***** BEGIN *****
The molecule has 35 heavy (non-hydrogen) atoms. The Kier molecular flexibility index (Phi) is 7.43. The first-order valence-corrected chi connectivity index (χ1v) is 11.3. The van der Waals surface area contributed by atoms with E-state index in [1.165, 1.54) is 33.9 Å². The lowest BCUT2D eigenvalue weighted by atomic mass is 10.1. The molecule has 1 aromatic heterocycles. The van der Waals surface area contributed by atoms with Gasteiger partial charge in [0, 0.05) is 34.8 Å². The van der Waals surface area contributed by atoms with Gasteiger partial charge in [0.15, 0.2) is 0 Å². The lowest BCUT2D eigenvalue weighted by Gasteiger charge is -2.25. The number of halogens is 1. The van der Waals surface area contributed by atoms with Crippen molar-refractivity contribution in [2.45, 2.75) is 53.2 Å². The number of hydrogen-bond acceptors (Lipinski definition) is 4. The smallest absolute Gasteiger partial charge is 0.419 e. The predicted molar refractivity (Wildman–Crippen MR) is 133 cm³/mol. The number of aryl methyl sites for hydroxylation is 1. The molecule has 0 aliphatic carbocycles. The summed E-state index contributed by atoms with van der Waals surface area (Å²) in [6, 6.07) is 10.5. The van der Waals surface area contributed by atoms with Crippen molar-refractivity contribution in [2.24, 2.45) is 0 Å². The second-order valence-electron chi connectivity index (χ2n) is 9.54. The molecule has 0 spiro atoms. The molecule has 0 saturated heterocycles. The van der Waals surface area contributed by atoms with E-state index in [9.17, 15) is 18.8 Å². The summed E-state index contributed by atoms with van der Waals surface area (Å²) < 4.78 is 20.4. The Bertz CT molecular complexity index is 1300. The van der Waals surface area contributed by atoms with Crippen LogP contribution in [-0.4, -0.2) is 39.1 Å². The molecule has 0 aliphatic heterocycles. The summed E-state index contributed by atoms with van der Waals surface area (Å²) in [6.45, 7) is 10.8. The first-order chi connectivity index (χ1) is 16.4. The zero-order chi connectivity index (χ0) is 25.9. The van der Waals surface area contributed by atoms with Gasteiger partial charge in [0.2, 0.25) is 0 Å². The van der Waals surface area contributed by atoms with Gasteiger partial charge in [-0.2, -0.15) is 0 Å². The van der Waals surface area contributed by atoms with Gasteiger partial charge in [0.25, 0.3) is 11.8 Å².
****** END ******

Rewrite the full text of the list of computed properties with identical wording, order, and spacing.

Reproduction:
The molecule has 35 heavy (non-hydrogen) atoms. The Kier molecular flexibility index (Phi) is 7.43. The first-order valence-corrected chi connectivity index (χ1v) is 11.3. The van der Waals surface area contributed by atoms with E-state index in [1.165, 1.54) is 33.9 Å². The lowest BCUT2D eigenvalue weighted by atomic mass is 10.1. The molecule has 1 aromatic heterocycles. The van der Waals surface area contributed by atoms with Gasteiger partial charge in [0, 0.05) is 34.8 Å². The van der Waals surface area contributed by atoms with Gasteiger partial charge in [0.15, 0.2) is 0 Å². The lowest BCUT2D eigenvalue weighted by Gasteiger charge is -2.25. The number of halogens is 1. The van der Waals surface area contributed by atoms with Crippen molar-refractivity contribution in [2.45, 2.75) is 53.2 Å². The number of hydrogen-bond acceptors (Lipinski definition) is 4. The smallest absolute Gasteiger partial charge is 0.419 e. The predicted molar refractivity (Wildman–Crippen MR) is 133 cm³/mol. The number of aryl methyl sites for hydroxylation is 1. The molecule has 0 aliphatic carbocycles. The summed E-state index contributed by atoms with van der Waals surface area (Å²) in [6, 6.07) is 10.5. The van der Waals surface area contributed by atoms with Crippen molar-refractivity contribution in [2.24, 2.45) is 0 Å². The second-order valence-electron chi connectivity index (χ2n) is 9.54. The molecule has 0 spiro atoms. The molecule has 0 saturated heterocycles. The van der Waals surface area contributed by atoms with E-state index in [9.17, 15) is 18.8 Å². The summed E-state index contributed by atoms with van der Waals surface area (Å²) < 4.78 is 20.4. The Bertz CT molecular complexity index is 1300. The van der Waals surface area contributed by atoms with Crippen LogP contribution in [-0.4, -0.2) is 39.1 Å². The molecule has 0 aliphatic heterocycles. The summed E-state index contributed by atoms with van der Waals surface area (Å²) in [6.45, 7) is 10.8. The first-order chi connectivity index (χ1) is 16.4. The zero-order chi connectivity index (χ0) is 25.9. The van der Waals surface area contributed by atoms with Gasteiger partial charge in [0.2, 0.25) is 0 Å². The van der Waals surface area contributed by atoms with Gasteiger partial charge in [-0.2, -0.15) is 0 Å². The van der Waals surface area contributed by atoms with Gasteiger partial charge in [0.25, 0.3) is 11.8 Å².